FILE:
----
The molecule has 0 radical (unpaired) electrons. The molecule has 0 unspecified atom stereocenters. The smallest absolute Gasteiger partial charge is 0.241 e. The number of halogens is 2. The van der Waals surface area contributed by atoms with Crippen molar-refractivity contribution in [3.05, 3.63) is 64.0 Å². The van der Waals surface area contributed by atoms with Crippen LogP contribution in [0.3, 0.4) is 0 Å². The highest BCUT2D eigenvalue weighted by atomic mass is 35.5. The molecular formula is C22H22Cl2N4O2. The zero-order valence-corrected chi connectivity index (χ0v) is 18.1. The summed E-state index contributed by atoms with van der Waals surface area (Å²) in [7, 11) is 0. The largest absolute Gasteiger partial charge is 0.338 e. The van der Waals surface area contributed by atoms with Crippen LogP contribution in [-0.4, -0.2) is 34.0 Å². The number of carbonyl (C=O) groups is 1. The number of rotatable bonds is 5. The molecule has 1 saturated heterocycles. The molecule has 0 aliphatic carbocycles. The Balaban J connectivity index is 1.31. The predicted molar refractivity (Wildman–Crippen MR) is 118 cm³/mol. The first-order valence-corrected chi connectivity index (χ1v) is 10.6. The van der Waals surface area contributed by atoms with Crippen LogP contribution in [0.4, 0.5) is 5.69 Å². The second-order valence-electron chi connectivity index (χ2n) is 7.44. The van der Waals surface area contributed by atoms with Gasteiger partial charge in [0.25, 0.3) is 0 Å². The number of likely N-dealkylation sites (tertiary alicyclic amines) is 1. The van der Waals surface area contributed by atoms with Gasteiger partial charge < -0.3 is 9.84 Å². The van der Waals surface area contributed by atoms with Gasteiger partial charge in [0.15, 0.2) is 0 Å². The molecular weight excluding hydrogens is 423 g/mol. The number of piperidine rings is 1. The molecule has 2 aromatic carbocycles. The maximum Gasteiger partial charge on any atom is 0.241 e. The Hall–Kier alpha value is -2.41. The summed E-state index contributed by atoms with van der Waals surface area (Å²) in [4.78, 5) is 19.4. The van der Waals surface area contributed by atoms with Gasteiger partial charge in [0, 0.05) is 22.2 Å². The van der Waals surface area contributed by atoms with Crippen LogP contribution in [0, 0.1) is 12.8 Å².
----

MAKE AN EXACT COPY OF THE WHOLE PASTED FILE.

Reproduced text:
The molecule has 0 radical (unpaired) electrons. The molecule has 0 unspecified atom stereocenters. The smallest absolute Gasteiger partial charge is 0.241 e. The number of halogens is 2. The van der Waals surface area contributed by atoms with Crippen molar-refractivity contribution in [3.05, 3.63) is 64.0 Å². The van der Waals surface area contributed by atoms with Crippen LogP contribution in [0.3, 0.4) is 0 Å². The highest BCUT2D eigenvalue weighted by atomic mass is 35.5. The molecular formula is C22H22Cl2N4O2. The zero-order valence-corrected chi connectivity index (χ0v) is 18.1. The summed E-state index contributed by atoms with van der Waals surface area (Å²) in [7, 11) is 0. The largest absolute Gasteiger partial charge is 0.338 e. The van der Waals surface area contributed by atoms with Crippen LogP contribution in [-0.4, -0.2) is 34.0 Å². The number of carbonyl (C=O) groups is 1. The number of rotatable bonds is 5. The molecule has 1 saturated heterocycles. The molecule has 0 aliphatic carbocycles. The Balaban J connectivity index is 1.31. The predicted molar refractivity (Wildman–Crippen MR) is 118 cm³/mol. The first-order valence-corrected chi connectivity index (χ1v) is 10.6. The van der Waals surface area contributed by atoms with Crippen LogP contribution in [0.4, 0.5) is 5.69 Å². The second-order valence-electron chi connectivity index (χ2n) is 7.44. The van der Waals surface area contributed by atoms with Gasteiger partial charge in [0.25, 0.3) is 0 Å². The number of likely N-dealkylation sites (tertiary alicyclic amines) is 1. The van der Waals surface area contributed by atoms with Gasteiger partial charge < -0.3 is 9.84 Å². The van der Waals surface area contributed by atoms with Gasteiger partial charge in [0.15, 0.2) is 0 Å². The molecular weight excluding hydrogens is 423 g/mol. The number of piperidine rings is 1. The molecule has 2 aromatic carbocycles. The maximum Gasteiger partial charge on any atom is 0.241 e. The Hall–Kier alpha value is -2.41. The summed E-state index contributed by atoms with van der Waals surface area (Å²) in [4.78, 5) is 19.4. The van der Waals surface area contributed by atoms with Gasteiger partial charge in [0, 0.05) is 22.2 Å². The van der Waals surface area contributed by atoms with Crippen LogP contribution in [0, 0.1) is 12.8 Å².